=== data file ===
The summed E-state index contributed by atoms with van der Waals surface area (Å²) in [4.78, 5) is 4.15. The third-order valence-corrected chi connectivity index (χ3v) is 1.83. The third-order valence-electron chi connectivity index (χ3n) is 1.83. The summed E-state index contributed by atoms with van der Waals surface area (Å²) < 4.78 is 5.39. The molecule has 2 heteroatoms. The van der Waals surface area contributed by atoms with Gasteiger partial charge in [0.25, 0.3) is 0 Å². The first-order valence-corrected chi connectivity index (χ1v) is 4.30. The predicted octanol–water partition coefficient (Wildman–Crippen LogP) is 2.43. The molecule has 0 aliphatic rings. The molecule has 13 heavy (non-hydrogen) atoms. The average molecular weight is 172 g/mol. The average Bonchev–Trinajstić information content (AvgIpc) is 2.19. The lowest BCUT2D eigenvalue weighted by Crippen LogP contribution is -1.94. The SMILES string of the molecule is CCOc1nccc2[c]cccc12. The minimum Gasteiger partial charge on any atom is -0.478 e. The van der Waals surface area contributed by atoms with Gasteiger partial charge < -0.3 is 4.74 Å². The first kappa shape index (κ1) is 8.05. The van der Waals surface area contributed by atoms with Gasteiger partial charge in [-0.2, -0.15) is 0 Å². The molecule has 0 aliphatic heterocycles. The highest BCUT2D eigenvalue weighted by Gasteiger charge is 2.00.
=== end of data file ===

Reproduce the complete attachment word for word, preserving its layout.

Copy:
The summed E-state index contributed by atoms with van der Waals surface area (Å²) in [4.78, 5) is 4.15. The third-order valence-corrected chi connectivity index (χ3v) is 1.83. The third-order valence-electron chi connectivity index (χ3n) is 1.83. The summed E-state index contributed by atoms with van der Waals surface area (Å²) < 4.78 is 5.39. The molecule has 2 heteroatoms. The van der Waals surface area contributed by atoms with Gasteiger partial charge in [0.25, 0.3) is 0 Å². The first-order valence-corrected chi connectivity index (χ1v) is 4.30. The predicted octanol–water partition coefficient (Wildman–Crippen LogP) is 2.43. The molecule has 0 aliphatic rings. The molecule has 13 heavy (non-hydrogen) atoms. The average molecular weight is 172 g/mol. The average Bonchev–Trinajstić information content (AvgIpc) is 2.19. The lowest BCUT2D eigenvalue weighted by Crippen LogP contribution is -1.94. The SMILES string of the molecule is CCOc1nccc2[c]cccc12. The minimum Gasteiger partial charge on any atom is -0.478 e. The van der Waals surface area contributed by atoms with Gasteiger partial charge < -0.3 is 4.74 Å². The first kappa shape index (κ1) is 8.05. The van der Waals surface area contributed by atoms with Gasteiger partial charge in [-0.2, -0.15) is 0 Å². The molecule has 0 aliphatic heterocycles. The highest BCUT2D eigenvalue weighted by Gasteiger charge is 2.00.